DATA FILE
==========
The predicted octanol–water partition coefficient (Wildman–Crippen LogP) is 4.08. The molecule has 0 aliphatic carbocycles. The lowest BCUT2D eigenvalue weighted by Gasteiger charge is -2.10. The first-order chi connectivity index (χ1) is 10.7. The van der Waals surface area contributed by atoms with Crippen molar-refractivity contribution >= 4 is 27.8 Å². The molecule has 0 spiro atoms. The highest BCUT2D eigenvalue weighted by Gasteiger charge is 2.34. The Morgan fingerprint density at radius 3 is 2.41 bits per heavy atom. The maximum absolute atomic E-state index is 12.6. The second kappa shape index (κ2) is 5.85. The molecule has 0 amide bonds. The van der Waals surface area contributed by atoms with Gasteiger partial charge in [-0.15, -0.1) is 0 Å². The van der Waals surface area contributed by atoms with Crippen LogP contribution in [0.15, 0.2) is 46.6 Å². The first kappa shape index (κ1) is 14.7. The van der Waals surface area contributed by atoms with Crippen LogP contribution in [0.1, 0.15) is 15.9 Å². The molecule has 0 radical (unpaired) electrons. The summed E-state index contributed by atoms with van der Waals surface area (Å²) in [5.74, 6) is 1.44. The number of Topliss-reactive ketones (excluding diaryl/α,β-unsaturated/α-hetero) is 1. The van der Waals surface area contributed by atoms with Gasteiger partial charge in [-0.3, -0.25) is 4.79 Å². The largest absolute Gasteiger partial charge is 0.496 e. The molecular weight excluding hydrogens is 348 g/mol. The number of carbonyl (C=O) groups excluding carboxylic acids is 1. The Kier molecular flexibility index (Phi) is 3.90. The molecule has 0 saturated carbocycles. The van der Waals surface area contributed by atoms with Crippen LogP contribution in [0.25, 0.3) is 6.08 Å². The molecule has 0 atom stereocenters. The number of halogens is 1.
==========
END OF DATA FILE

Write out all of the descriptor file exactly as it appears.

The predicted octanol–water partition coefficient (Wildman–Crippen LogP) is 4.08. The molecule has 0 aliphatic carbocycles. The lowest BCUT2D eigenvalue weighted by Gasteiger charge is -2.10. The first-order chi connectivity index (χ1) is 10.7. The van der Waals surface area contributed by atoms with Crippen molar-refractivity contribution >= 4 is 27.8 Å². The molecule has 0 spiro atoms. The highest BCUT2D eigenvalue weighted by Gasteiger charge is 2.34. The Morgan fingerprint density at radius 3 is 2.41 bits per heavy atom. The maximum absolute atomic E-state index is 12.6. The second kappa shape index (κ2) is 5.85. The molecule has 0 amide bonds. The van der Waals surface area contributed by atoms with Gasteiger partial charge in [-0.15, -0.1) is 0 Å². The van der Waals surface area contributed by atoms with Crippen LogP contribution in [0.15, 0.2) is 46.6 Å². The first kappa shape index (κ1) is 14.7. The van der Waals surface area contributed by atoms with Crippen LogP contribution in [0.1, 0.15) is 15.9 Å². The molecule has 0 radical (unpaired) electrons. The summed E-state index contributed by atoms with van der Waals surface area (Å²) in [5.74, 6) is 1.44. The number of Topliss-reactive ketones (excluding diaryl/α,β-unsaturated/α-hetero) is 1. The van der Waals surface area contributed by atoms with Gasteiger partial charge in [-0.3, -0.25) is 4.79 Å². The largest absolute Gasteiger partial charge is 0.496 e. The molecular weight excluding hydrogens is 348 g/mol. The number of carbonyl (C=O) groups excluding carboxylic acids is 1. The Kier molecular flexibility index (Phi) is 3.90. The molecule has 0 saturated carbocycles. The van der Waals surface area contributed by atoms with Crippen LogP contribution in [0.25, 0.3) is 6.08 Å². The molecule has 0 atom stereocenters. The number of halogens is 1.